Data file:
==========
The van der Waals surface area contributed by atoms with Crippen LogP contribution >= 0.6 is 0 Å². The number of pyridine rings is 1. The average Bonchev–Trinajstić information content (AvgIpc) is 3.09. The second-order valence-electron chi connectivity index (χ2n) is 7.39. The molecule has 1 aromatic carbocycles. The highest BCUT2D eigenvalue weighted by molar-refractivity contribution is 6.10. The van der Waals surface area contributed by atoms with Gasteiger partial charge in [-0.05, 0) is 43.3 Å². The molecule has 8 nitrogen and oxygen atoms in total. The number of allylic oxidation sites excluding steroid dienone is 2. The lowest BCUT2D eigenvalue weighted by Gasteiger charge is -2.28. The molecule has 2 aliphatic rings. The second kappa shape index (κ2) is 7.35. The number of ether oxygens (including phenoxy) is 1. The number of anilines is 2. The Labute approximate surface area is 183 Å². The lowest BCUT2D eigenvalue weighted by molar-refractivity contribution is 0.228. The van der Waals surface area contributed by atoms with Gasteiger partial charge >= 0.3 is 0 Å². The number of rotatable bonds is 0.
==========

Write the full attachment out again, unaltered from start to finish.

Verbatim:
The van der Waals surface area contributed by atoms with Crippen LogP contribution >= 0.6 is 0 Å². The number of pyridine rings is 1. The average Bonchev–Trinajstić information content (AvgIpc) is 3.09. The second-order valence-electron chi connectivity index (χ2n) is 7.39. The molecule has 1 aromatic carbocycles. The highest BCUT2D eigenvalue weighted by molar-refractivity contribution is 6.10. The van der Waals surface area contributed by atoms with Gasteiger partial charge in [-0.05, 0) is 43.3 Å². The molecule has 8 nitrogen and oxygen atoms in total. The number of allylic oxidation sites excluding steroid dienone is 2. The lowest BCUT2D eigenvalue weighted by Gasteiger charge is -2.28. The molecule has 2 aliphatic rings. The second kappa shape index (κ2) is 7.35. The number of ether oxygens (including phenoxy) is 1. The number of anilines is 2. The Labute approximate surface area is 183 Å². The lowest BCUT2D eigenvalue weighted by molar-refractivity contribution is 0.228. The van der Waals surface area contributed by atoms with Gasteiger partial charge >= 0.3 is 0 Å². The number of rotatable bonds is 0.